Pictures of South Side "L" cars on the center express track seem to be fairly rare, but here is one such train at 18th Street, looking north. The CTA stopped using the express track in 1949, when North-South service was revamped, with the closure of several stations, and A/B "skip stop" service was introduced. Not sure if this train is in service, or is just being stored here. I asked our resident south side expert M. E. about this photo, and here's what he has to say: "This photo is a mystery. You might think these L cars are being stored on the middle track. You might also think they are in service. Which is it? Notice the white flags at both ends of the front porch. I think white flags indicate an extra section of a particular run. At least that was true about steam and diesel engines. But I would have to think the L used the same white flag system. I would think there would be a destination placard hanging somewhere on the front of the first car. I see no such thing in the picture. So which route would this train be on? Maybe, just maybe, it was a Shopper's Special, which ran express between the Loop and Indiana Ave. If it is a Shopper's Special, where is the destination placard? There would be no need for that placard if the train was running northbound. Then maybe the white flags indicate the end, rather than the beginning, of a train. Or, because it has three cars, maybe it was an Englewood-bound train. I say this because a third car (either south- or northbound) would have been the Normal Park L car that was attached/detached from mainline Englewood service at 63rd and Harvard. (But, again, no destination placard!) Whichever route it was on, this train was slapped together with different kinds of cars. The second and third cars are 4000-series from the 1920s, which had no porch. So this is a mixed consist. Mainline north/south trains were the Rapid Transit Company's pride and joy. They would not have sullied those trains with mixed consists. But if this train was simply being stored there, the question is why? Perhaps it was put there to be used later in the day starting in the Loop, then heading south. Maybe, once in use, it would display a destination placard. If indeed the train was to be used later starting in the Loop, this middle track at 18th St. would likely have been the storage track closest to the Loop. Yes, there were three tracks through the Roosevelt L station, but those tracks were used to store North Shore cars between runs. There is a train in the background as well. I believe it is also sitting on the middle track, which would make it a North Shore train in storage. Another question is, when was this photo taken? As you mentioned, after September 1949, with the advent of skip-stop service, no trains used the middle track. Also, looking at the trackage north of 18th St., I don't see a ramp down into the State St. subway. The subway opened in 1943, and the ramp would have been constructed earlier than that, so this photo was probably taken no later than around 1940. In conclusion: This train is a mystery."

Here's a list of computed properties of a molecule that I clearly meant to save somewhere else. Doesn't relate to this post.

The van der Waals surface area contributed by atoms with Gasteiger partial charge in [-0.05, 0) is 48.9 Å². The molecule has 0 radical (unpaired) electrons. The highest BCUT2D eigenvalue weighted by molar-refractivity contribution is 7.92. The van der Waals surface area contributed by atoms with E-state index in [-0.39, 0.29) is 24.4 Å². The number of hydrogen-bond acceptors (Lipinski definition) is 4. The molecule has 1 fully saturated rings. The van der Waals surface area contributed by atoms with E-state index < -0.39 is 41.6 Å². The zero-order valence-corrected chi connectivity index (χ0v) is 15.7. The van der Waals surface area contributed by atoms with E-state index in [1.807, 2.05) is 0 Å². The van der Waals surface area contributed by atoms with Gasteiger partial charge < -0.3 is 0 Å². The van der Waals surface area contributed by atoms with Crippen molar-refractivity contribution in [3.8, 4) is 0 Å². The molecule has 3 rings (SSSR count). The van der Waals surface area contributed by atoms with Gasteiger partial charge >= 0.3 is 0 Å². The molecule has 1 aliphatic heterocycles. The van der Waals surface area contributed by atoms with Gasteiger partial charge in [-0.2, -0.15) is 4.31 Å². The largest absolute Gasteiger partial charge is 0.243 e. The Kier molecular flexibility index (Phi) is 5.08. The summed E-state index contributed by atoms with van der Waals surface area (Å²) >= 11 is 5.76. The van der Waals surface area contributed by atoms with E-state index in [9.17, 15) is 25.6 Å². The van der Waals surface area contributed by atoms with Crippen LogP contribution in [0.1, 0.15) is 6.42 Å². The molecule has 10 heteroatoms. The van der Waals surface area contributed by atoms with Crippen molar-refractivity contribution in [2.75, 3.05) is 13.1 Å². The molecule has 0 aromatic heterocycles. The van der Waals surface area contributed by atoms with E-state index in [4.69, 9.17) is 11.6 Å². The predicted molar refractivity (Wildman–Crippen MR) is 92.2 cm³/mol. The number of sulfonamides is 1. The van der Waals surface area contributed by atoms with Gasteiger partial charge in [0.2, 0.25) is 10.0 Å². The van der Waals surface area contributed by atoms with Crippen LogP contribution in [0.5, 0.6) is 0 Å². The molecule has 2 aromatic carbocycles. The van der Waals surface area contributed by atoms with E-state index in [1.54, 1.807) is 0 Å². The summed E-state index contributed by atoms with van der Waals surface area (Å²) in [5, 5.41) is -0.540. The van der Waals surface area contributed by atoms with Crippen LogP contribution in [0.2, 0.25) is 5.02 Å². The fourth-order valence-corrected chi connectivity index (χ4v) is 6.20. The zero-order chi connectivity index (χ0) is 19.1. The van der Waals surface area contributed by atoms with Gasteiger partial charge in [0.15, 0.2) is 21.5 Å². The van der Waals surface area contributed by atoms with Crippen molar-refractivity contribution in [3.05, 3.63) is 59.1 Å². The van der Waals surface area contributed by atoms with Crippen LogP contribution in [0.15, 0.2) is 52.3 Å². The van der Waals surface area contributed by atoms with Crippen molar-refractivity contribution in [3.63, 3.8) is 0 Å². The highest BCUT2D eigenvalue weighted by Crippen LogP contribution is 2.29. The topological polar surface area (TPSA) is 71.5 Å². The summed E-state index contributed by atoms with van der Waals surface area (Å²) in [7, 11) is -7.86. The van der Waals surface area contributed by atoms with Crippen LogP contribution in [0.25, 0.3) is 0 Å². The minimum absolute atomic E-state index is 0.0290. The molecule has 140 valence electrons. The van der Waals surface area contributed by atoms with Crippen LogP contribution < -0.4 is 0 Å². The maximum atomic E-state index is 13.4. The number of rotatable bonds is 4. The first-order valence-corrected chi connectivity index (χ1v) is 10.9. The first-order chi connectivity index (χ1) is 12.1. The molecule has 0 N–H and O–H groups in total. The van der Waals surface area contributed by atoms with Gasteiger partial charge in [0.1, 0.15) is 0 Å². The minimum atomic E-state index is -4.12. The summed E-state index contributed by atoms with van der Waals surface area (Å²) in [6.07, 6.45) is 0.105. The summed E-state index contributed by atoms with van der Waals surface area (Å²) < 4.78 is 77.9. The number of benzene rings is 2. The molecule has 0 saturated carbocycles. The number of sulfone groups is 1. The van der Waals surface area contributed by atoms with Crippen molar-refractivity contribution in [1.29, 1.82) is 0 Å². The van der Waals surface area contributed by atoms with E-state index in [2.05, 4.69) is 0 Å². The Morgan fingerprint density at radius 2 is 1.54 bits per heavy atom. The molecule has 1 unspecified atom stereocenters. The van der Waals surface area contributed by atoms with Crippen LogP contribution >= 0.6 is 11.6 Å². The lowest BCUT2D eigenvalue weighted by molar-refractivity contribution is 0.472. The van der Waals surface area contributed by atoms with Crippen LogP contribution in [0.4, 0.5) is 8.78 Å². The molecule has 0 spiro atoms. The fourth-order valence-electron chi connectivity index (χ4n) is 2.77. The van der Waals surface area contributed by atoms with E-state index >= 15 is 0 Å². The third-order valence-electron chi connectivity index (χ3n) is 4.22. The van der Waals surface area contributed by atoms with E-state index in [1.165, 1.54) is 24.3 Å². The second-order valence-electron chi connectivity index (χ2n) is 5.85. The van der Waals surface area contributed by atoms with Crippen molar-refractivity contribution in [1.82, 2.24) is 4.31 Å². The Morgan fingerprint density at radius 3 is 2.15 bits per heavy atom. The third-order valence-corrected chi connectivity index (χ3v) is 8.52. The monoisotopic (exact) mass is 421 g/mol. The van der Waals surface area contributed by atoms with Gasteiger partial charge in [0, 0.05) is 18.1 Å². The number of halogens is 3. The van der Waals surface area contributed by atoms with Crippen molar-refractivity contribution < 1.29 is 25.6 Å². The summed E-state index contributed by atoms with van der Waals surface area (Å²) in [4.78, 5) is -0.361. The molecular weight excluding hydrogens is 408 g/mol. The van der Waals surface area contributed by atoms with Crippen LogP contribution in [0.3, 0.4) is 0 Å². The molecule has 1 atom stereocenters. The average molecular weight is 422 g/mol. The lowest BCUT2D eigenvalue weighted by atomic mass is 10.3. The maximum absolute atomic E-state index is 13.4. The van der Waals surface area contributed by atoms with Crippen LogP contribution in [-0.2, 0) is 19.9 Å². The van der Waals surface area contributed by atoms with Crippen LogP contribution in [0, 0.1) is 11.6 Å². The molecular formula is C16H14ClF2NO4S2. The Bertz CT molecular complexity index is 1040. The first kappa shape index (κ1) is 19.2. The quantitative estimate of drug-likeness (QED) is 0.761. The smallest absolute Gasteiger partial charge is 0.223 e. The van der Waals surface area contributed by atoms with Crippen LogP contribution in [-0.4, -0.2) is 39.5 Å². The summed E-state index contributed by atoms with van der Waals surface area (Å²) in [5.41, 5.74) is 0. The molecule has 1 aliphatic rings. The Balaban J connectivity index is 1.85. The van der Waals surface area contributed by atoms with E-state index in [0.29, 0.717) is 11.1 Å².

Pictures of South Side “L” cars on the center express track seem to be fairly rare, but here is one such train at 18th Street, looking north. The CTA stopped using the express track in 1949, when North-South service was revamped, with the closure of several stations, and A/B “skip stop” service was introduced. Not sure if this train is in service, or is just being stored here. I asked our resident south side expert M. E. about this photo, and here’s what he has to say: “This photo is a mystery.
You might think these L cars are being stored on the middle track. You might also think they are in service. Which is it?
Notice the white flags at both ends of the front porch. I think white flags indicate an extra section of a particular run. At least that was true about steam and diesel engines. But I would have to think the L used the same white flag system.
I would think there would be a destination placard hanging somewhere on the front of the first car. I see no such thing in the picture.
So which route would this train be on? Maybe, just maybe, it was a Shopper’s Special, which ran express between the Loop and Indiana Ave. If it is a Shopper’s Special, where is the destination placard? There would be no need for that placard if the train was running northbound. Then maybe the white flags indicate the end, rather than the beginning, of a train.
Or, because it has three cars, maybe it was an Englewood-bound train. I say this because a third car (either south- or northbound) would have been the Normal Park L car that was attached/detached from mainline Englewood service at 63rd and Harvard. (But, again, no destination placard!)
Whichever route it was on, this train was slapped together with different kinds of cars. The second and third cars are 4000-series from the 1920s, which had no porch. So this is a mixed consist. Mainline north/south trains were the Rapid Transit Company’s pride and joy. They would not have sullied those trains with mixed consists.
But if this train was simply being stored there, the question is why? Perhaps it was put there to be used later in the day starting in the Loop, then heading south. Maybe, once in use, it would display a destination placard.
If indeed the train was to be used later starting in the Loop, this middle track at 18th St. would likely have been the